For me this series runs neck and neck with Adrian English with its couple and labyrinthine path to any sort of happiness. And we are only at book four. Lanyon just demonstrates a consistent excellence in character development, depth of storyline, and overall arc that showcases her prowess as an author. These are not easy men but hard, articulate, intelligent men in demanding jobs that take them around the country or all over the world in some cases. It puts them in danger, and has cost them highly in emotional terms. Especially one. They have hugely different (and by now well known to the readers) back histories that contribute sometimes to their difficulties in their relationship. Everything they argue about, try to work through is grounded in something authentic and real. So we as readers bleed emotionally with them when they hurt in these times. And they are many considering who they are and what they are going through.
Which is a series theme with a truly evil stalker for West. This is one thread that is chilling in more ways than one. As it's been playing out, its psychologically physically, and emotionally scary. After that is a mystery/murder per novel that is enthralling. Often involving artwork which brings in Jason, then a murder which will involve Sam. Somewhere all will overlap in a mentally challenging narrative that will have you glued to the page until it's all done.
Like it did here. Where it looked to tear my heart out right up to the last sentence.
Where it teetered on the brink of despair and barely brought it back again. Just barely. Oh these men.
Stories and series like this is one of the reasons I read They aren't easy but they keep you thinking, your mind and heart are always alert for what's coming next. And you never see it when it hits you.
So amazing. Lanyon can't write them fast enough for me. I need the next one now.
If you aren't familiar with this series. I have listed them all for you below. Read them in the order they were written. Then this amazing novel next. I highly recommend them all for those looking for contemporary romances with adult long paths to happiness and mysteries too. Trust me, just brilliant.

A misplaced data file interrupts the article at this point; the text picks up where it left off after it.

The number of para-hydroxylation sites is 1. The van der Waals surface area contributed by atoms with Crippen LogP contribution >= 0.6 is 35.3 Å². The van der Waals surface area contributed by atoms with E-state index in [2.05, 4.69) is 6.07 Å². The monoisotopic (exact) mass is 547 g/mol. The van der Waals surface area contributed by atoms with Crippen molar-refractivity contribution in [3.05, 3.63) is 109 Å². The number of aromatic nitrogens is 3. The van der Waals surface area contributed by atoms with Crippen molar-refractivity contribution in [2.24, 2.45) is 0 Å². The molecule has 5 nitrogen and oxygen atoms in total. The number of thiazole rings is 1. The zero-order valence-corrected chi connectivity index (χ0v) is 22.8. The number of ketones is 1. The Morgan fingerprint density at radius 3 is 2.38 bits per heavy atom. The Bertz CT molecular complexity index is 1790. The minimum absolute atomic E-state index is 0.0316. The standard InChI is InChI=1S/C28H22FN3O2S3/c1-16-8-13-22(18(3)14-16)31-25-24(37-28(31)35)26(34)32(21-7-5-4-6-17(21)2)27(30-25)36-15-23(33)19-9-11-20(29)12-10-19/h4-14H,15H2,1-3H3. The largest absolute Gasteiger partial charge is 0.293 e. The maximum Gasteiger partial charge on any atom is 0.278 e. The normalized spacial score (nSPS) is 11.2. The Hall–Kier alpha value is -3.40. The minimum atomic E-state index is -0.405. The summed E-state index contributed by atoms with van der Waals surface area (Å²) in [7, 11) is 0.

Cover art works for the storyline and to draw your eye to the book. Great job.
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Kindle Edition, 199 pages
Published June 30th 2019 by JustJoshin Publishing, Inc.
Edition Language English
Series The Art of Murder #4
The Art of Murder Series
The Mermaid Murders
The Monet Murders
The Magician Murders
The Monuments Men Murders
The Movie-Town Murders winter 2020 smh!
I have enjoyed this series so much. Jason and Sam are one of my favorite Lanyon couples and they have a lot of stuff to work out in this book. Jason is investigating a crime that his late grandfather may have been involved in. He hasn’t told anyone his connection to the case because he knows he’ll be taken off of it right away but he doesn’t think anyone else can handle it.
Sam is in the same town as Jason tying up a case with a team he previously worked with. One of the agents working with Sam is a past lover. Jason feels insecure because there are uncertainties in their relationship. Sam never wanted to be serious with anyone, he’s married to his job. Jason knows he would love more with Sam but he doesn’t know how that would work out. He understands Sam’s work comes before him but the longer the relationship moves on feelings will always be involved. The relationship angst in this was so good! It added a depth to the relationship part of the story. What Jason and Sam have has never been the typical relationship and this book tested them majorly and not only because of a past lover.
This ends abruptly but there is a bonus on the authors Patreon page. There is still much left in the air and it seems we have quite a wait for the continuation.
This is classic Josh Lanyon at her finest.
...."there was not one ounce of superfluous flesh on Sam
Kennedy’s body. He ran every day, rain or shine, boxed,
lifted weights, and worked out regularly. He watched his
diet, did not smoke, and only drank to excess on
weekends—which he rarely took, so that was moot.”
Yes! The drool worthy Sam Kennedy is back in this fourth book of the Art of Murder series. This is another solid mystery with two gritty main characters, Sam Kennedy and Jason West.
Jason is trying to solve another art crime which involves artwork that was stolen by soldiers during WW2. This isn't a simple case of artifacts gone missing, his deceased grandfather is also implicated in this crime and Jason knows that his grandfather would never have allowed the soldiers under his command to steal the artwork they should have been protecting.